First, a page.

Three researchers from the University of Pisa in Italy discovered that dogs engage in what they call an "emotional contagion" and rapid mimicry with their playmates. The research findings suggest that canines might be capable of empathy.
Copycatting is common among humans and various primates. When one smiles, the other often smiles in return. An "emotional contagion" is when one's emotions elicit a change in another being. This chain reaction can be transferred to a third being and so on.
The "emotional contagion" is not just about copying one's emotion or expression. Scientists describe this behavior as capable of changing the mood state of another being.
One best example would be playing peek-a-boo with a baby. When someone does the peek-a-boo gesture, the baby often smiles as a response. This makes the adult smile in return and both the baby and the adult feel a surge of happiness. Experts believe that this behavior enables a group of people to form a bond.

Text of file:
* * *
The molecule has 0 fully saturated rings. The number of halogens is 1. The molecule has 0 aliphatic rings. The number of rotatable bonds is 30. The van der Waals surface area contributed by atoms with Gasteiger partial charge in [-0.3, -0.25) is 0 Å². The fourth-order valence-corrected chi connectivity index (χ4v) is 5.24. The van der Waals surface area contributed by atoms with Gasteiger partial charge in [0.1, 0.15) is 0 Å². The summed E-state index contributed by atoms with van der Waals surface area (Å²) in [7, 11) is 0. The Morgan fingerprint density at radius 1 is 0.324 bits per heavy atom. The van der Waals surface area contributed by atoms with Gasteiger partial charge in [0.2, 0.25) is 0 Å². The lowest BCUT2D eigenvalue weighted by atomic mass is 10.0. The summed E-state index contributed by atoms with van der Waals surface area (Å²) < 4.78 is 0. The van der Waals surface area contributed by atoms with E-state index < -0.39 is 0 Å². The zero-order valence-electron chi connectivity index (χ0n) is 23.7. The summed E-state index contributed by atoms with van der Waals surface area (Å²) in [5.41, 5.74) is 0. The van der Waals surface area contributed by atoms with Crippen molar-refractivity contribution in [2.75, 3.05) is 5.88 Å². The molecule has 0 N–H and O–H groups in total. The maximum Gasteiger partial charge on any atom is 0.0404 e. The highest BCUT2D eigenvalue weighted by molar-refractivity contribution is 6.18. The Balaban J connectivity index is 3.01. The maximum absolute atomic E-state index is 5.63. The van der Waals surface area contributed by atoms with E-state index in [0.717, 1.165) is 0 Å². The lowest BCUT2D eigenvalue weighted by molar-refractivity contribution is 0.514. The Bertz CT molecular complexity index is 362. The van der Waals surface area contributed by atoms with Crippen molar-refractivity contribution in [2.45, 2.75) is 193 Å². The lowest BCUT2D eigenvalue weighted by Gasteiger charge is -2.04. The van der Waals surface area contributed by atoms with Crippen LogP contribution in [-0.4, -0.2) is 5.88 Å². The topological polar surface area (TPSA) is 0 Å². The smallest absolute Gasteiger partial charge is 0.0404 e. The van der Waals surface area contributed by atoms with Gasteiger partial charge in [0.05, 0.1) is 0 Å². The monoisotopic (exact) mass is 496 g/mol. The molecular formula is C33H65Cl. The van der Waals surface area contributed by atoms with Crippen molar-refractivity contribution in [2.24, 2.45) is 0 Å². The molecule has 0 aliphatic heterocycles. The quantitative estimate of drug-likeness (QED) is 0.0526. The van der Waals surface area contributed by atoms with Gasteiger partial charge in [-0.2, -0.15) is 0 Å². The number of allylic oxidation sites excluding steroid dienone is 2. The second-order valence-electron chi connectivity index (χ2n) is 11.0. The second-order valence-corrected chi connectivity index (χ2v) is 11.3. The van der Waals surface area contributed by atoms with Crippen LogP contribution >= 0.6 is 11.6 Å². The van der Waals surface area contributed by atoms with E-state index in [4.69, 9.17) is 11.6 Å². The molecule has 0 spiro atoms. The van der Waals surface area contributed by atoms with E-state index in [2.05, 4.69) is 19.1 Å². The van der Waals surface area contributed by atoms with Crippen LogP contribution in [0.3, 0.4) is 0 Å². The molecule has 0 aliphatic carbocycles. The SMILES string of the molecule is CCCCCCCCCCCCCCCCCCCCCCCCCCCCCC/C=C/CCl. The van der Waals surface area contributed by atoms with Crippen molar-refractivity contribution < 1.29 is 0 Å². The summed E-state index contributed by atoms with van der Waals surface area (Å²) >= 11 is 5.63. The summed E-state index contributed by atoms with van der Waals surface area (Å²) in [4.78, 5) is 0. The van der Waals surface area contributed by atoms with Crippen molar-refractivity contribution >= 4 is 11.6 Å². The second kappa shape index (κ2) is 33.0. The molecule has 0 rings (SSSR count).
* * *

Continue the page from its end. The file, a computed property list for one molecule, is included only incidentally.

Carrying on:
The Italian researchers sought to discover if canines also engage in an emotional contagion with one another. The research was published in the journal Royal Society Open Science on Dec. 23.
The research team filmed the interactions of 26 female and 23 male dogs at a community dog park. The canine participants ranged between three months to almost six years.
Two types of mimicry were observed. The first one is when dogs bow using their front legs. The second one is when dogs open their mouths as a non-threatening gesture.
"I think that natural conditions are extremely important if we want to reveal a phenomenon as really it is," said University of Pisa's sociobiologist and lead study author Elisabetta Palagi.
The team found that the dogs who seem to be well acquainted with one another mimicked each other the most, while those that didn't know each other well mimicked each other less.
In the study, the researchers defined "mimicking" as the act of copying the expression or action of another dog within one second. Findings showed 76 percent of the canine participants filmed were involved in a various degrees of mimicking. They also noted that dogs who copied most actions of another played together much longer. The findings suggested that canines are capable of feeling a certain degree of empathy towards one another.
Palagi said that more research should focus on the appearance of the same rapid mimicry among wolves. This will determine if the emotional contagion among dogs was created during the domestication process.